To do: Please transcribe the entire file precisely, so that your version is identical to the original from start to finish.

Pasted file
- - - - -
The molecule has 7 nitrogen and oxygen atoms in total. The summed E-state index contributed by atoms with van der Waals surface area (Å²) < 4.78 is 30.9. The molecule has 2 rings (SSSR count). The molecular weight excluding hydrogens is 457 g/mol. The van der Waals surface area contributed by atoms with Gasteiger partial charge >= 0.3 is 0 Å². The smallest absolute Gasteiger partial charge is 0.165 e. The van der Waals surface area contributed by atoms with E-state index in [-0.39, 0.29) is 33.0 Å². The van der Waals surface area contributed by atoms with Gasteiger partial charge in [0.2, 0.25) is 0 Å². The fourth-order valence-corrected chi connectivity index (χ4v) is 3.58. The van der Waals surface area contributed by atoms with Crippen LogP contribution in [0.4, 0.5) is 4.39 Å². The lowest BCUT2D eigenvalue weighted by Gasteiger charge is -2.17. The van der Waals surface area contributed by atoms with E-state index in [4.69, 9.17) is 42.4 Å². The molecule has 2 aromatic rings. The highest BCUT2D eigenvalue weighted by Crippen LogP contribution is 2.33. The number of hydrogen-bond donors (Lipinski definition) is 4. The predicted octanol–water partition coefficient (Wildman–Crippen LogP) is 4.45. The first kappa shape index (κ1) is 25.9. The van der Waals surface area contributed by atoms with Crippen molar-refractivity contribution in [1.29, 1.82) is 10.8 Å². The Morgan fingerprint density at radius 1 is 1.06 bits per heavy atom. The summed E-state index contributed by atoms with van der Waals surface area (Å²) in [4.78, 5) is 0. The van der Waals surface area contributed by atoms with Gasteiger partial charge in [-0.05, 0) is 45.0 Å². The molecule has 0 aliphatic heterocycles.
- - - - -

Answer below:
The molecule has 7 nitrogen and oxygen atoms in total. The summed E-state index contributed by atoms with van der Waals surface area (Å²) < 4.78 is 30.9. The molecule has 2 rings (SSSR count). The molecular weight excluding hydrogens is 457 g/mol. The van der Waals surface area contributed by atoms with Gasteiger partial charge >= 0.3 is 0 Å². The smallest absolute Gasteiger partial charge is 0.165 e. The van der Waals surface area contributed by atoms with E-state index in [-0.39, 0.29) is 33.0 Å². The van der Waals surface area contributed by atoms with Gasteiger partial charge in [0.2, 0.25) is 0 Å². The fourth-order valence-corrected chi connectivity index (χ4v) is 3.58. The van der Waals surface area contributed by atoms with Crippen LogP contribution in [0.4, 0.5) is 4.39 Å². The lowest BCUT2D eigenvalue weighted by Gasteiger charge is -2.17. The van der Waals surface area contributed by atoms with E-state index in [4.69, 9.17) is 42.4 Å². The molecule has 2 aromatic rings. The highest BCUT2D eigenvalue weighted by Crippen LogP contribution is 2.33. The number of hydrogen-bond donors (Lipinski definition) is 4. The predicted octanol–water partition coefficient (Wildman–Crippen LogP) is 4.45. The first kappa shape index (κ1) is 25.9. The van der Waals surface area contributed by atoms with Crippen molar-refractivity contribution in [1.29, 1.82) is 10.8 Å². The Morgan fingerprint density at radius 1 is 1.06 bits per heavy atom. The summed E-state index contributed by atoms with van der Waals surface area (Å²) in [4.78, 5) is 0. The van der Waals surface area contributed by atoms with Gasteiger partial charge in [-0.05, 0) is 45.0 Å². The molecule has 0 aliphatic heterocycles.